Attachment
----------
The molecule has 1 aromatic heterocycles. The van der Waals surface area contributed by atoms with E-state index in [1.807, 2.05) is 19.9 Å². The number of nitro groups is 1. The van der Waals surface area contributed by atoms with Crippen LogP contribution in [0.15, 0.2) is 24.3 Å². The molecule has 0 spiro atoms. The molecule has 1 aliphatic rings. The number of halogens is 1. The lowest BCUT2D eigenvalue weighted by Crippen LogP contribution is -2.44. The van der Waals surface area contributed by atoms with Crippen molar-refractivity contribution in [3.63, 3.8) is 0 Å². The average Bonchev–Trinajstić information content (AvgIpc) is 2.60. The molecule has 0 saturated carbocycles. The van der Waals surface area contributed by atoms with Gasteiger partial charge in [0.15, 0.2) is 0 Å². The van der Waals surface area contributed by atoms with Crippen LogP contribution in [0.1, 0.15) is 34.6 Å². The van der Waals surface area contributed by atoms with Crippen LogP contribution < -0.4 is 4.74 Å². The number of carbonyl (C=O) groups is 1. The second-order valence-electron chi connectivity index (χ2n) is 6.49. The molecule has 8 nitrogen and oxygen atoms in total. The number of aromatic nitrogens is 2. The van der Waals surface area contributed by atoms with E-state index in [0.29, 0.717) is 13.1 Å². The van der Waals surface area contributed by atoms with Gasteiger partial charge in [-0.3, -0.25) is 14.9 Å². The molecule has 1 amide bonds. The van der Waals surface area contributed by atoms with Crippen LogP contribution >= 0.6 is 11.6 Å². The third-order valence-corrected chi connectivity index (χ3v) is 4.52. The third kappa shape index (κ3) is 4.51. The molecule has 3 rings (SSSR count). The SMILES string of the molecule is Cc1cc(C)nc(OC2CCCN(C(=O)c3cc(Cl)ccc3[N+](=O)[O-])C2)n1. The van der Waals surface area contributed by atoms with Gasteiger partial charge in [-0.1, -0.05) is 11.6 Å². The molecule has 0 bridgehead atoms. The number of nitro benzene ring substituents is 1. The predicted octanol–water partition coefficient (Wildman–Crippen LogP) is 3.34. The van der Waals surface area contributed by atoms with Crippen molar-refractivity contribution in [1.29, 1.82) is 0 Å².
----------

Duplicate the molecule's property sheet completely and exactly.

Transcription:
The molecule has 1 aromatic heterocycles. The van der Waals surface area contributed by atoms with E-state index in [1.807, 2.05) is 19.9 Å². The number of nitro groups is 1. The van der Waals surface area contributed by atoms with Crippen LogP contribution in [0.15, 0.2) is 24.3 Å². The molecule has 0 spiro atoms. The molecule has 1 aliphatic rings. The number of halogens is 1. The lowest BCUT2D eigenvalue weighted by Crippen LogP contribution is -2.44. The van der Waals surface area contributed by atoms with Crippen molar-refractivity contribution in [3.63, 3.8) is 0 Å². The average Bonchev–Trinajstić information content (AvgIpc) is 2.60. The molecule has 0 saturated carbocycles. The van der Waals surface area contributed by atoms with Gasteiger partial charge in [0.15, 0.2) is 0 Å². The van der Waals surface area contributed by atoms with Crippen LogP contribution in [0.1, 0.15) is 34.6 Å². The van der Waals surface area contributed by atoms with Crippen LogP contribution < -0.4 is 4.74 Å². The number of carbonyl (C=O) groups is 1. The second-order valence-electron chi connectivity index (χ2n) is 6.49. The molecule has 8 nitrogen and oxygen atoms in total. The number of aromatic nitrogens is 2. The van der Waals surface area contributed by atoms with E-state index in [0.29, 0.717) is 13.1 Å². The van der Waals surface area contributed by atoms with Gasteiger partial charge in [-0.3, -0.25) is 14.9 Å². The molecule has 1 amide bonds. The van der Waals surface area contributed by atoms with Crippen LogP contribution >= 0.6 is 11.6 Å². The third-order valence-corrected chi connectivity index (χ3v) is 4.52. The third kappa shape index (κ3) is 4.51. The molecule has 3 rings (SSSR count). The SMILES string of the molecule is Cc1cc(C)nc(OC2CCCN(C(=O)c3cc(Cl)ccc3[N+](=O)[O-])C2)n1. The van der Waals surface area contributed by atoms with Gasteiger partial charge in [-0.1, -0.05) is 11.6 Å². The molecule has 0 bridgehead atoms. The number of nitro benzene ring substituents is 1. The predicted octanol–water partition coefficient (Wildman–Crippen LogP) is 3.34. The van der Waals surface area contributed by atoms with Crippen molar-refractivity contribution in [1.29, 1.82) is 0 Å².